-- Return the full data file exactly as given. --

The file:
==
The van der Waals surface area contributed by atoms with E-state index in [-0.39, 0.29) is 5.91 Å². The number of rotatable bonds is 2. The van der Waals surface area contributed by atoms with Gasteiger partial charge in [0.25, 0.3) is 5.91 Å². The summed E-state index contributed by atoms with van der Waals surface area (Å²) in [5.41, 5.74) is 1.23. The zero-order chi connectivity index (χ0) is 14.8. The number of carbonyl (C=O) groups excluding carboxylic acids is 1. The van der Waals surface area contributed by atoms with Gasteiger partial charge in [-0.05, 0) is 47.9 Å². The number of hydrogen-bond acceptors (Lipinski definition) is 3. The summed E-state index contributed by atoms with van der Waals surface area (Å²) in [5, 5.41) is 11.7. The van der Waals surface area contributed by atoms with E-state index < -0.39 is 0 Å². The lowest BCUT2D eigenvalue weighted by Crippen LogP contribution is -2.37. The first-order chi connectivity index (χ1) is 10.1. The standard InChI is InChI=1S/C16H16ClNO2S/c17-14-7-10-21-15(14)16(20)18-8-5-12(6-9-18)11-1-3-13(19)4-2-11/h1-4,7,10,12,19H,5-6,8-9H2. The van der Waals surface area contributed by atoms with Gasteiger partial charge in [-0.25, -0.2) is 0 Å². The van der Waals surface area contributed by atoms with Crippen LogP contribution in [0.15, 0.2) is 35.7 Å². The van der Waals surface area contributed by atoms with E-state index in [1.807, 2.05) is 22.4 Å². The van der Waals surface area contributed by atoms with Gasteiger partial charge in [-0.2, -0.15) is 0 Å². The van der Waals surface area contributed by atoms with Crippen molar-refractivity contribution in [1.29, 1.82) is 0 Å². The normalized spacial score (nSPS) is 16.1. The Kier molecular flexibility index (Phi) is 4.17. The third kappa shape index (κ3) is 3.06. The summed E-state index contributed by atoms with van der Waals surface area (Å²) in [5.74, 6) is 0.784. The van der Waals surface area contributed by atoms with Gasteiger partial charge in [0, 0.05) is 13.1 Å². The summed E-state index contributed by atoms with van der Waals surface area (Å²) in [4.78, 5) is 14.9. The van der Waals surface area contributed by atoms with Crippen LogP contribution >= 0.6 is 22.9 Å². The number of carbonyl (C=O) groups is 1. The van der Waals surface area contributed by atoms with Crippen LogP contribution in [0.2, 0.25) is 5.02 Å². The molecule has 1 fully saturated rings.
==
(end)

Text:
The van der Waals surface area contributed by atoms with E-state index in [-0.39, 0.29) is 5.91 Å². The number of rotatable bonds is 2. The van der Waals surface area contributed by atoms with Gasteiger partial charge in [0.25, 0.3) is 5.91 Å². The summed E-state index contributed by atoms with van der Waals surface area (Å²) in [5.41, 5.74) is 1.23. The zero-order chi connectivity index (χ0) is 14.8. The number of carbonyl (C=O) groups excluding carboxylic acids is 1. The van der Waals surface area contributed by atoms with Gasteiger partial charge in [-0.05, 0) is 47.9 Å². The number of hydrogen-bond acceptors (Lipinski definition) is 3. The summed E-state index contributed by atoms with van der Waals surface area (Å²) in [5, 5.41) is 11.7. The van der Waals surface area contributed by atoms with E-state index < -0.39 is 0 Å². The lowest BCUT2D eigenvalue weighted by Crippen LogP contribution is -2.37. The first-order chi connectivity index (χ1) is 10.1. The standard InChI is InChI=1S/C16H16ClNO2S/c17-14-7-10-21-15(14)16(20)18-8-5-12(6-9-18)11-1-3-13(19)4-2-11/h1-4,7,10,12,19H,5-6,8-9H2. The van der Waals surface area contributed by atoms with Gasteiger partial charge in [-0.25, -0.2) is 0 Å². The van der Waals surface area contributed by atoms with Crippen LogP contribution in [0.15, 0.2) is 35.7 Å². The van der Waals surface area contributed by atoms with E-state index in [1.807, 2.05) is 22.4 Å². The van der Waals surface area contributed by atoms with Gasteiger partial charge in [-0.2, -0.15) is 0 Å². The van der Waals surface area contributed by atoms with Crippen molar-refractivity contribution in [1.29, 1.82) is 0 Å². The normalized spacial score (nSPS) is 16.1. The Kier molecular flexibility index (Phi) is 4.17. The third kappa shape index (κ3) is 3.06. The summed E-state index contributed by atoms with van der Waals surface area (Å²) in [5.74, 6) is 0.784. The van der Waals surface area contributed by atoms with Gasteiger partial charge in [0, 0.05) is 13.1 Å². The summed E-state index contributed by atoms with van der Waals surface area (Å²) in [4.78, 5) is 14.9. The van der Waals surface area contributed by atoms with Crippen LogP contribution >= 0.6 is 22.9 Å². The number of carbonyl (C=O) groups is 1. The van der Waals surface area contributed by atoms with Crippen LogP contribution in [0.2, 0.25) is 5.02 Å². The molecule has 1 fully saturated rings.